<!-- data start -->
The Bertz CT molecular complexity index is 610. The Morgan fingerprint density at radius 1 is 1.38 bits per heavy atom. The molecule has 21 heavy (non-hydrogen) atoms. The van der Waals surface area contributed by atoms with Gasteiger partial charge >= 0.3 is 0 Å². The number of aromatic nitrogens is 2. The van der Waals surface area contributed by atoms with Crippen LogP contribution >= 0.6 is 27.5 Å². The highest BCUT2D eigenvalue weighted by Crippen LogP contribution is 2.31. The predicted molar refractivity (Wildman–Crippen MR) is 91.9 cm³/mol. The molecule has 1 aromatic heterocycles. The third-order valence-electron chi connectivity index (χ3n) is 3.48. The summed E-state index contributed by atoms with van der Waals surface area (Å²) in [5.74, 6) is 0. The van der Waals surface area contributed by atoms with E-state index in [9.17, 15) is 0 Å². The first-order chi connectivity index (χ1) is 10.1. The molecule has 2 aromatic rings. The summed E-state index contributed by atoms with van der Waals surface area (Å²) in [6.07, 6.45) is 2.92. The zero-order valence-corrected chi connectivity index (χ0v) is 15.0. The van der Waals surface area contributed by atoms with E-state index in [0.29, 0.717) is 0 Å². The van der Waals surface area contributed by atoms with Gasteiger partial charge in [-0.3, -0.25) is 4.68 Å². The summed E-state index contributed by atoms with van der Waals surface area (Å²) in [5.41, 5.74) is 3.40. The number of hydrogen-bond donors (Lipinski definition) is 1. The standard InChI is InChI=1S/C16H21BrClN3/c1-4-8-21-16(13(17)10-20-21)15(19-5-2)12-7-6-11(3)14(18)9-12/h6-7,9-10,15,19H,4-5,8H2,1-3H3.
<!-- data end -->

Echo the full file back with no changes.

The Bertz CT molecular complexity index is 610. The Morgan fingerprint density at radius 1 is 1.38 bits per heavy atom. The molecule has 21 heavy (non-hydrogen) atoms. The van der Waals surface area contributed by atoms with Gasteiger partial charge >= 0.3 is 0 Å². The number of aromatic nitrogens is 2. The van der Waals surface area contributed by atoms with Crippen LogP contribution >= 0.6 is 27.5 Å². The highest BCUT2D eigenvalue weighted by Crippen LogP contribution is 2.31. The predicted molar refractivity (Wildman–Crippen MR) is 91.9 cm³/mol. The molecule has 1 aromatic heterocycles. The third-order valence-electron chi connectivity index (χ3n) is 3.48. The summed E-state index contributed by atoms with van der Waals surface area (Å²) in [5.74, 6) is 0. The van der Waals surface area contributed by atoms with E-state index in [9.17, 15) is 0 Å². The first-order chi connectivity index (χ1) is 10.1. The molecule has 2 aromatic rings. The summed E-state index contributed by atoms with van der Waals surface area (Å²) in [6.07, 6.45) is 2.92. The zero-order valence-corrected chi connectivity index (χ0v) is 15.0. The van der Waals surface area contributed by atoms with E-state index in [0.29, 0.717) is 0 Å². The van der Waals surface area contributed by atoms with Gasteiger partial charge in [-0.3, -0.25) is 4.68 Å². The summed E-state index contributed by atoms with van der Waals surface area (Å²) in [5.41, 5.74) is 3.40. The number of hydrogen-bond donors (Lipinski definition) is 1. The standard InChI is InChI=1S/C16H21BrClN3/c1-4-8-21-16(13(17)10-20-21)15(19-5-2)12-7-6-11(3)14(18)9-12/h6-7,9-10,15,19H,4-5,8H2,1-3H3.